Still he hung tenaciously to life, and progressed like all infants from snakelike crawling, to true crawling, and into toddling. He took his first steps at eight months, and never after crawled again, no matter how badly injured, or how exhausted he became. Though his physical skills developed quickly, he was very slow with developing his speaking skills.  He had no one to mimic, nor did anyone speak to him in order for him to begin associating words to meanings. In his mind, he had the impression of items, movements, or feelings; things that had been left for him or that he sensed, but did not have spoken words or even hand gestures to give these concepts meaning. Then too, his ears always heard the cheers and jeers from above. Occasionally, on very rare occurrences, a word would become clear over a steady, rhythmical pounding, and he sensed the words were a call or an accolade of some sort -a thing to be desired. But, never in his young life, would he have guessed it was a name. One thing he had never had, or ever missed. Nor did he miss having others around, as his memories did not include ever having anyone around him. Even in the games he invented using the befouled straw as toys, he was alone.  These games, designed for solo play, never stalled for the want of another to pass the time with.

The years between his first steps and his first sight of another being were filled with empty, solitary days, mysterious, irregularly spaced meals which shifted from his infant gruel to smaller portions of the adult foods (though he did not know it) of the preserved meat, and salted, green ale. On rare occasions, if he had done something especially noteworthy, he would be provided a hunk of stale black or brown bread with his meal. Even then, he would wonder at the stuff that came to fill the pain in his growling middle, but he never thought of it long, as he ate and drank what was provided. Then, as though he had been wound up and released, he would walk and run, jump and climb the ten foot by eight foot enclosure that was his entire world because his young muscles demanded the release of energy. Never did the straw trip him in these activities, though it would occasionally tangle his feet. Pounding into a layer of compost over the years, he did not notice the disappearance of the bedding. Always, he could extract his feet from the traps in the floor, his balance and grace developing abnormally fast. Lithely and smoothly, he would find himself skittering sideways to maintain his balance, though more often he would bruise his shoulder or elbow on the stone, which would result in smaller portions for several meals and his stomach complaining until he could learn to ignore it.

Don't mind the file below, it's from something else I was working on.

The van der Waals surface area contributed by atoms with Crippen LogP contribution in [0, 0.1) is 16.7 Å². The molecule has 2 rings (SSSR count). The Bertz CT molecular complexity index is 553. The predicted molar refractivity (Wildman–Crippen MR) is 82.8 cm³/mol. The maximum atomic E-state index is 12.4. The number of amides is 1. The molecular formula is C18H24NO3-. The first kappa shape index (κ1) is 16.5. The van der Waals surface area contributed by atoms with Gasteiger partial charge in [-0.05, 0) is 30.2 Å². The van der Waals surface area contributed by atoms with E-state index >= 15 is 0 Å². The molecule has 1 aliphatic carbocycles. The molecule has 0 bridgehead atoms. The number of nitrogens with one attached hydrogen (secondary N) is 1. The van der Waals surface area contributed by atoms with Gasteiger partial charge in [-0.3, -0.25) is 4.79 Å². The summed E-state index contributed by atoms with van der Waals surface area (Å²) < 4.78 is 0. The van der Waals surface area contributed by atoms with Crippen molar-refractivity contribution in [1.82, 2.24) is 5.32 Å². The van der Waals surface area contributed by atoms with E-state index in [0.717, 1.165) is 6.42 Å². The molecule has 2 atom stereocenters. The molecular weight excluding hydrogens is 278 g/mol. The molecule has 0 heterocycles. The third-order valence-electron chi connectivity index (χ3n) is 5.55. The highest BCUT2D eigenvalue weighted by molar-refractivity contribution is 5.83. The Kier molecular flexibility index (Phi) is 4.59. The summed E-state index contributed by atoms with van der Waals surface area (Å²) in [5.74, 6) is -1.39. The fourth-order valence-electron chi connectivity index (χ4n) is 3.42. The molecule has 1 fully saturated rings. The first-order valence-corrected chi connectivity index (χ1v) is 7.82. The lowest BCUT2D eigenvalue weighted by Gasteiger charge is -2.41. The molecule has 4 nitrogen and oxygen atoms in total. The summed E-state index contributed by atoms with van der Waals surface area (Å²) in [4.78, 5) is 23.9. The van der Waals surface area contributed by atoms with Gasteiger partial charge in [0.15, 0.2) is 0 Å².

Thus he learned the fluid grace that would serve him during his life in the many battles to come, and thus he learned he was alive at the whim of another. He readily grasped the cause and effect connection between the bruises, and reduced portions though he had never been educated. His mind was sharp. Due to his living conditions, his senses were honed to an unnaturally sharp state; his sight able to penetrate the near blackness that was the normal light within his realm, his skin able to detect even the smallest stir in the air around him, and his ears able to catch even the smallest noise from within or without his boundaries. Though he could hear, smell, or feel the changes that went on outside the heavy wooden wall of his room, he never questioned what was on the other side of that wall or why it did not feel the same as the rest. He did not wonder what the second material was that felt smooth to his touch, and was softer than the rest. He had no comparison or memories of anywhere else except the blackness that surrounded him.

One last look at the first ten years of his life, a spot of humor he was to remember in later years with pride. It happened after one of his first attempts to burn off his excess energy after a meal by climbing up the walls in his dark tomb. He had fallen from some five feet, and hit the stone manger with his shin, leaving a hand-span sized area of pain. It made getting up off the floor difficult for many days. After the first day, he solved the dilemma by using some of the softest, least prickly of his remaining floor covering to fill the hard object with the dip in it to the brim and began using it for his bed. He thought the raised sleeping place a great invention, not knowing that if he had been raised with a mother he would have had a much better bed, until being moved to his own cell where a bed was a reward earned. This bed, or one like it, was to be his until he earned his freedom, even as the stone stall, or one similar, was to be his cell. The small two foot by four foot, sharp cornered stone manger was to grow ever smaller for him, as his body grew to its full height over the years. Always, he would manage to curl up and force his body to wedge into the small space, as comfortable there as most are in a queen or king size bed.

To read further, you can find my book at:

Barnes and Noble